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Reading the letters and online comments, it appears that other parents complained about Madison chiefly because of her father, who at 21 became the youngest-ever adult duck stamp winner in 1999.

But Mr. Grimm says his daughter did all the work, and his wife Janet said Madison even mixed many of her colors. Madison is home-schooled and spends time out photographing ducks with her father, or in his studio while he’s painting.

Rachel Levin, a spokeswoman for the duck stamp program, said the rules may not have been as clear as they should have been.

She said going forward, she didn’t know whether this means every winner in the future will face a similar investigation.

“I honestly don’t know. This all happened very quickly, it was a very unfortunate situation, it was a very hard decision for us to make,” Ms. Levin said. “Now we are presented with an opportunity — we know we need to go back to the rules, clarify those and possibly discuss some standard procedures when concerns are raised about winning art.”

The Duck Stamp Program rescinded Madison’s victory without calling her or her parents to do an investigation.

In her letter, duck stamp chief Ms. Shaffer seemed to place the responsibility for the decision at the feet of South Dakota’s Junior Duck Stamp program coordinator, April Gregory.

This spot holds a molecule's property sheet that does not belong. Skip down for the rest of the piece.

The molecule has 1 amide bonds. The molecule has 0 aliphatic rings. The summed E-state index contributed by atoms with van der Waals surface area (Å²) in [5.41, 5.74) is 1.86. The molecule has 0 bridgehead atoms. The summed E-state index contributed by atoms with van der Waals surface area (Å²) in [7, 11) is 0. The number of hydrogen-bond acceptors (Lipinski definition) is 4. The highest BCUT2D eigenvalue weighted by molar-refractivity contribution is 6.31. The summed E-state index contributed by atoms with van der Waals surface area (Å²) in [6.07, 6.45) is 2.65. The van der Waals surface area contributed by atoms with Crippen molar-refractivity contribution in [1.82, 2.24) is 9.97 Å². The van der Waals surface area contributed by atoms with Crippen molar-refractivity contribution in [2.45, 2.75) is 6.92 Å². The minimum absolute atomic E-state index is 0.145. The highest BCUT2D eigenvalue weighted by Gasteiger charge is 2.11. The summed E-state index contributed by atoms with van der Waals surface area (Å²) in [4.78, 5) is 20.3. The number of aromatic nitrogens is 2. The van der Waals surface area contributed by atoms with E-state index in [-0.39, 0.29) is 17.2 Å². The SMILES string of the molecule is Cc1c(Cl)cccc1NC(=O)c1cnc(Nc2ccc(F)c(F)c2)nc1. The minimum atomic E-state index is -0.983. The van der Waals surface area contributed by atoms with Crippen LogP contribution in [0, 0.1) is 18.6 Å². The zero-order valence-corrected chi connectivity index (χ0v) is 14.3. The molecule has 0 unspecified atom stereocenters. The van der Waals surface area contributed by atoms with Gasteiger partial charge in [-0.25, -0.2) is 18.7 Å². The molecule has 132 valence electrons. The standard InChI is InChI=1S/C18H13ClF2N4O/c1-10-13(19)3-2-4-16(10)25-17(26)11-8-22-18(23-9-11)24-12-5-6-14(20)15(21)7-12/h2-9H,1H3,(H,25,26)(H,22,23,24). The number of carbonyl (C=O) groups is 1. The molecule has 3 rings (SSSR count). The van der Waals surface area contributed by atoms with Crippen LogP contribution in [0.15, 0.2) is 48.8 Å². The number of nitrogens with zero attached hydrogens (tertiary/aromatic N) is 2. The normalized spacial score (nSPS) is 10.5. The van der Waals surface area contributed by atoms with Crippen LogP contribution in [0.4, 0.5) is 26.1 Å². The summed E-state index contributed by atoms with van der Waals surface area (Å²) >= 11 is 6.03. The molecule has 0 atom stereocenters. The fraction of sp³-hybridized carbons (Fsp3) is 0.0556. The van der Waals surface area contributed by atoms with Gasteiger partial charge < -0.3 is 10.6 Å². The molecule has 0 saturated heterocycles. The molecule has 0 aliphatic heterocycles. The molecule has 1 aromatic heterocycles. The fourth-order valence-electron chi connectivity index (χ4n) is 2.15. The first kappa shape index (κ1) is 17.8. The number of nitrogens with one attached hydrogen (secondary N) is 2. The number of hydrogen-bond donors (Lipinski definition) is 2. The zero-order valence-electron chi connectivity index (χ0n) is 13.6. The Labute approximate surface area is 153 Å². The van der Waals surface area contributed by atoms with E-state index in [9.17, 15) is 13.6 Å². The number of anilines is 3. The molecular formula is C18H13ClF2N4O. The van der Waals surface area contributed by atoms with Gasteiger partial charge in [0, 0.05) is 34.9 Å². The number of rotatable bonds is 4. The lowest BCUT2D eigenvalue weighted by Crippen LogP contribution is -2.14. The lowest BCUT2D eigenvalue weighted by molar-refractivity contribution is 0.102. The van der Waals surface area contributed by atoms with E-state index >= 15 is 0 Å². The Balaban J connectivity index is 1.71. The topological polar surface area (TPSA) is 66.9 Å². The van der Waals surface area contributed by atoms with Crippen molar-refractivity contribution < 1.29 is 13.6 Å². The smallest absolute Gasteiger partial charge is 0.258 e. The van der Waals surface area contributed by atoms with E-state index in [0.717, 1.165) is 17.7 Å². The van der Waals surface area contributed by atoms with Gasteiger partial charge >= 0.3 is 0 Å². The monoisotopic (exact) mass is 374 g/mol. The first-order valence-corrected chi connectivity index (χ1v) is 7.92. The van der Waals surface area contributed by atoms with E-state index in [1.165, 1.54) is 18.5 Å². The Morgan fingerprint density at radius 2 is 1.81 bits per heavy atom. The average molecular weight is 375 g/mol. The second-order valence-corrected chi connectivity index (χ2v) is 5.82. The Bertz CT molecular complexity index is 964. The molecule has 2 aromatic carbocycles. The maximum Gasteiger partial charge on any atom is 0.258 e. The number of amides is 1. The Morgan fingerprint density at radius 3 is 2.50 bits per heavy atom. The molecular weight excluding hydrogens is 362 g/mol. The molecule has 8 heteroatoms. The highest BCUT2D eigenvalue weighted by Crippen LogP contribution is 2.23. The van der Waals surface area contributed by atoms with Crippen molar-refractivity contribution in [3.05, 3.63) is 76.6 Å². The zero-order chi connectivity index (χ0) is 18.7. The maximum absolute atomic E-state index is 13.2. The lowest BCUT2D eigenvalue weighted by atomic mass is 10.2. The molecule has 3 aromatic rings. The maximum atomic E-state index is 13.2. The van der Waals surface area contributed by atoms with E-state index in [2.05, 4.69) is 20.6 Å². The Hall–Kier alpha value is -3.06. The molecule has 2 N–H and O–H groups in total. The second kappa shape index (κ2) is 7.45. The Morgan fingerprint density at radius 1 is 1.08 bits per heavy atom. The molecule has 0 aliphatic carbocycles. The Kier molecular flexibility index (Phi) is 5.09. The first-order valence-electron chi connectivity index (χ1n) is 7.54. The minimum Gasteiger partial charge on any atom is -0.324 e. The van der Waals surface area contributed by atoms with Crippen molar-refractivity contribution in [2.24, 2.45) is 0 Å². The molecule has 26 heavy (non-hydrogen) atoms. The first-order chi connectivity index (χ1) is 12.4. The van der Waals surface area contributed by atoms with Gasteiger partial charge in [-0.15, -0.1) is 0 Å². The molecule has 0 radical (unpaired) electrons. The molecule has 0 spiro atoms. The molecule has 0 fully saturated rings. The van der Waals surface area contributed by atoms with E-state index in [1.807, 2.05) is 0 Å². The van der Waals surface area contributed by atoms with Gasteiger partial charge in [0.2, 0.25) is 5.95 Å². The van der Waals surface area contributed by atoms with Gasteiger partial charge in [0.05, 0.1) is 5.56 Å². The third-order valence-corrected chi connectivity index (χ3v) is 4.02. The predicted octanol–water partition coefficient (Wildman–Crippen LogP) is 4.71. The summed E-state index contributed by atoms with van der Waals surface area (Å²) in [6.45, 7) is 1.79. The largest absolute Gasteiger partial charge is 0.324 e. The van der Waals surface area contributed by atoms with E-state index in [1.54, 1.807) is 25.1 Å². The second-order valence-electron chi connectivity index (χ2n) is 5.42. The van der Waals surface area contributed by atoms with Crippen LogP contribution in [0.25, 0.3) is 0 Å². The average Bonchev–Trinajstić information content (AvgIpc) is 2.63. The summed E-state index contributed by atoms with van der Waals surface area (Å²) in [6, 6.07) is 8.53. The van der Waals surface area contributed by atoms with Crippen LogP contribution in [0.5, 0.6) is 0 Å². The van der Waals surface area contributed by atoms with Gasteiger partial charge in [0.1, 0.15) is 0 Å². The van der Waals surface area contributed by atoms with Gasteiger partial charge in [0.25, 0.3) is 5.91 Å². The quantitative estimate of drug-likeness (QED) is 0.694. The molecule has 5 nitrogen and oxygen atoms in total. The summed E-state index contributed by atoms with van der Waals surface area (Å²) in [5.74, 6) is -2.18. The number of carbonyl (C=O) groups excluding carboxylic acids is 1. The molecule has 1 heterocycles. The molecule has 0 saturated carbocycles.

“Late last Friday, we received some information from the South Dakota Junior Duck Stamp state coordinator that we did not have before the national contest judging,” Laurie M. Shaffer, chief of the federal program, said in the letter. “We knew there had been a challenge voiced after the state competition regarding the painting, but we did not know the actual conversation the coordinator had with Janet.”

Mrs. Grimm said she has no clue what that conversation would be. The only extended talk she had with Ms. Gregory was even before the deadline for the South Dakota competition — well before Madison won the state and moved on to the national finals.

Ms. Gregory did not return phone or email messages left for her by The Times.

The South Dakota program website still lists Madison as the state winner.

The immediate money at stake is not insignificant — winning the junior stamp carries with it a $5,000 prize. But the prestige and the potential marketing rights to the painting are bigger.

But for Mr. Grimm there’s also a matter of professional integrity.

“They put out a national press release basically saying she cheated. It reflects badly,” he said.